At least I'm better off than you: Disability diversity in Australian cinema
Ellis, K. (2004) At least I'm better off than you: Disability diversity in Australian cinema. In: Cultural Studies Association of Australasia Annual Conference: Everyday Transformations: The Twenty-First Century Quotidian, 9 - 11 December 2004, Murdoch University, Murdoch, W.A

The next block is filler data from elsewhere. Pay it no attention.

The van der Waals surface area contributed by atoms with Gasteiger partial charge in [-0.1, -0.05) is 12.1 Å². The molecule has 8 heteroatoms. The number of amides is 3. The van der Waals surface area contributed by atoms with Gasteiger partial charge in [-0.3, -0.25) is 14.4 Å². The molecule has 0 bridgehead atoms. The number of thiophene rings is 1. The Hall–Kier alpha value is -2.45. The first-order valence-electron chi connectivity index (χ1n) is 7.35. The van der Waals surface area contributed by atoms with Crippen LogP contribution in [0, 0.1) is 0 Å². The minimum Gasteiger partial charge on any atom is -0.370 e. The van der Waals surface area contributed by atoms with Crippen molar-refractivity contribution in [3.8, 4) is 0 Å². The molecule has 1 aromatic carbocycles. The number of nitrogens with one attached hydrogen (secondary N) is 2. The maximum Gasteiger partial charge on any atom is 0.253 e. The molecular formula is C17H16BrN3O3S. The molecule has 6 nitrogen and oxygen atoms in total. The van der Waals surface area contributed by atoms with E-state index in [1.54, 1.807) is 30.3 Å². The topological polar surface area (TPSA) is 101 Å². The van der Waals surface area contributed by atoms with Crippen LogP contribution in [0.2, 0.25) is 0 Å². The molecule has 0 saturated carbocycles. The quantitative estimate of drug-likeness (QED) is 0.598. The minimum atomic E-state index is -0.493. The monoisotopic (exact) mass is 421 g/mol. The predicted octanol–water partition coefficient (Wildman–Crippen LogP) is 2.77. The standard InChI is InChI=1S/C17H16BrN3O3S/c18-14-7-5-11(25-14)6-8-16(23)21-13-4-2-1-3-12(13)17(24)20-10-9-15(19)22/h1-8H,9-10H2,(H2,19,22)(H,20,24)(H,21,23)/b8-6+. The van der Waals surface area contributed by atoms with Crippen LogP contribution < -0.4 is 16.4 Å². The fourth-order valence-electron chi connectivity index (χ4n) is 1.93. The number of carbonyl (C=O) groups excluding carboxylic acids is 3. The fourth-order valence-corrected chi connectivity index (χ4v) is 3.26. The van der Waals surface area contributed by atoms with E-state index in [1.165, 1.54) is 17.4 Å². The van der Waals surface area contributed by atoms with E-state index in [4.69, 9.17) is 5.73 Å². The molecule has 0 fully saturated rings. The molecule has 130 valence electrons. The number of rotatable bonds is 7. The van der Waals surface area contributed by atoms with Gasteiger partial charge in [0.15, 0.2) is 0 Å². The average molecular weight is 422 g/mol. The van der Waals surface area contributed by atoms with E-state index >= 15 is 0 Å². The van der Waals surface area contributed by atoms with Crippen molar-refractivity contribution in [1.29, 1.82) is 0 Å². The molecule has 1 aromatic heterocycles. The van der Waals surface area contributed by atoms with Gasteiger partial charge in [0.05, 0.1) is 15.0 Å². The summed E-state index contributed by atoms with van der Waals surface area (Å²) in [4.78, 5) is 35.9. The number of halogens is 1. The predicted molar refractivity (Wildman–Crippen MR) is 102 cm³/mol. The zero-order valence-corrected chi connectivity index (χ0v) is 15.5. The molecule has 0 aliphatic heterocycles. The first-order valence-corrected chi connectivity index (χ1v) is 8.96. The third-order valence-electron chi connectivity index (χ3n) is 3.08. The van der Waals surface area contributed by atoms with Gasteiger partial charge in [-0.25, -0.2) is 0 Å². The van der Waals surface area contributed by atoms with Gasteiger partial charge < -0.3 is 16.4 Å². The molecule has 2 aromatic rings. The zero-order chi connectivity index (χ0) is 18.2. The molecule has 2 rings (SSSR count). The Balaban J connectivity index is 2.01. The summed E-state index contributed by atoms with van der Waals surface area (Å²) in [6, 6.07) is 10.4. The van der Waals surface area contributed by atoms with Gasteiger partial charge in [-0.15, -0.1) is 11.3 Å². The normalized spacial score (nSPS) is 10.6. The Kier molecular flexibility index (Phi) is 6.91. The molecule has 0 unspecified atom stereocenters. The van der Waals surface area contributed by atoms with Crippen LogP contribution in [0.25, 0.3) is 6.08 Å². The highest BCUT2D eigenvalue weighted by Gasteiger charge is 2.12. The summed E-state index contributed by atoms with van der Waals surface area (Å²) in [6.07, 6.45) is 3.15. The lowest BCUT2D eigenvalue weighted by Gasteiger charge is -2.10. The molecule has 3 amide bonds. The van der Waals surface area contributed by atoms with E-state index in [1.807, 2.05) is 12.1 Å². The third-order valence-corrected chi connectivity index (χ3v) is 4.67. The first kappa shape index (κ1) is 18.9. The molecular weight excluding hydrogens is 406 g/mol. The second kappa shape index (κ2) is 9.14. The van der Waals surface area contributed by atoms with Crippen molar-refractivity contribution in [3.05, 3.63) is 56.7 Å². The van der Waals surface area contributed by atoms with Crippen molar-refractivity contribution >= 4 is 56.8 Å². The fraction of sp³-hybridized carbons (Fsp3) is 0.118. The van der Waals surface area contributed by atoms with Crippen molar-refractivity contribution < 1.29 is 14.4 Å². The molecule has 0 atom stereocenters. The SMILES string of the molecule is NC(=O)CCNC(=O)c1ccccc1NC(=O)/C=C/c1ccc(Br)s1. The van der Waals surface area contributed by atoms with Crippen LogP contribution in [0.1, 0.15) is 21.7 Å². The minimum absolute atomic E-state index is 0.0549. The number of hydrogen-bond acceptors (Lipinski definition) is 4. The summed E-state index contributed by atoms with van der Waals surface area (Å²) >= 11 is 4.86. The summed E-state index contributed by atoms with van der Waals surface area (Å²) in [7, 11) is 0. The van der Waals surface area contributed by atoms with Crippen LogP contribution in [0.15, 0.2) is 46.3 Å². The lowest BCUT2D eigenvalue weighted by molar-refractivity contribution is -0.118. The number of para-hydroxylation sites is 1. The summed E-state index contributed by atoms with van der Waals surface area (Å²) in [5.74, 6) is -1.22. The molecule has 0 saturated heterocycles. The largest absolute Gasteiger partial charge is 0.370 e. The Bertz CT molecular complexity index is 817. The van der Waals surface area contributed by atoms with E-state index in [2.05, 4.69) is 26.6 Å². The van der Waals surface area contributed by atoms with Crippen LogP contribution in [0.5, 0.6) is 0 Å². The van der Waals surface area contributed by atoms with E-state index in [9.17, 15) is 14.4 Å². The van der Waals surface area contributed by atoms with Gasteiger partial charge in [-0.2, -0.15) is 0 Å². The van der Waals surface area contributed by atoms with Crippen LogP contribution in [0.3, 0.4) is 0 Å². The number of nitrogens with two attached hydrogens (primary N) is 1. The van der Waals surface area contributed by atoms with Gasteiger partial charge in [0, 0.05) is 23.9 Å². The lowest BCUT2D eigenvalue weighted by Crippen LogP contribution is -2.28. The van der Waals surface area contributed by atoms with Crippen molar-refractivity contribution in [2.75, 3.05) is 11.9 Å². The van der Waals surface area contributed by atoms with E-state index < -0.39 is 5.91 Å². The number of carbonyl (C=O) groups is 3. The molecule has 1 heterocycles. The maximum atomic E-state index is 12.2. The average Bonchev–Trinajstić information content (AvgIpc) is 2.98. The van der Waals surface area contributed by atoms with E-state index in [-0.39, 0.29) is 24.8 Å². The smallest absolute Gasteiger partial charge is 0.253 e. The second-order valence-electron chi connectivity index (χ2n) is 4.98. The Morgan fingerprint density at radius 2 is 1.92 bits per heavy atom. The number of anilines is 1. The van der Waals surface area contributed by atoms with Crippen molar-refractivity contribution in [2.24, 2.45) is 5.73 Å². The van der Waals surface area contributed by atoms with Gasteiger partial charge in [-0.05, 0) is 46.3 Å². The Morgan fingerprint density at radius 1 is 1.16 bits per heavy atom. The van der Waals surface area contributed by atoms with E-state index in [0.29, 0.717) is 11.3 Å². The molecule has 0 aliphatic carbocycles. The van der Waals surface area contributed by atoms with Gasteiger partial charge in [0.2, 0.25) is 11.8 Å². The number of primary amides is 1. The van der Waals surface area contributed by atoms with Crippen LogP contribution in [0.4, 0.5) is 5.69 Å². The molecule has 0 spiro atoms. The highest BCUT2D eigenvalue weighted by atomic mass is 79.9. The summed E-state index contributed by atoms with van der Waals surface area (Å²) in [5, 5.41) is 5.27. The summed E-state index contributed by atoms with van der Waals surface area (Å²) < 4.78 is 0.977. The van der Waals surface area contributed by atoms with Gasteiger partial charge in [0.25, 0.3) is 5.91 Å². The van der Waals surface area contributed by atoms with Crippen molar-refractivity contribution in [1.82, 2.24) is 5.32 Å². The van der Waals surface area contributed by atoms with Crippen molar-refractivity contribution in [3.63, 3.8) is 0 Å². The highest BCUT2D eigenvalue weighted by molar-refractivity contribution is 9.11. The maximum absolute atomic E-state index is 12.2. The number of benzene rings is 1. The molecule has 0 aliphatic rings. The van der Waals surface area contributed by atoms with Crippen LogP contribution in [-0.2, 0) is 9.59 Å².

Disability reminds us of our vulnerability, that we will die. While social factors have been recognised in discussions of other minority groups in Australian cinema, particularly race, gender and sexuality, disability has remained outside questions of discourse, culture, communication and meaning. Disability has long been considered as suited only to a specialty, or medical field of inquiry not covered in the scope of the humanities and social sciences. While disabled people see the changes they make to their lived environment ordinary and every day, most people view this group as tragic and helpless due to the medicalisation of these accommodations. Most disability research has been within the medical model with its in-built assumptions seeing disability as an individual pathology rather than through a social model. A cursory review of cinematic representation of disability in Australian national cinema during the 1990s reveals a sense of uneasiness about the human condition. This paper examines the way disability is individualised and impairment becomes a cultural sign in a selection of recent Australian feature films. A comparison of two films dealing with disability and sexual eligibility reveals the way disability has been excluded from an Australian identity. While Lucky Break relies on pre-existing prejudice to convey information about character and plot, Dance Me To My Song offers the possibility of pride in a disability identity.
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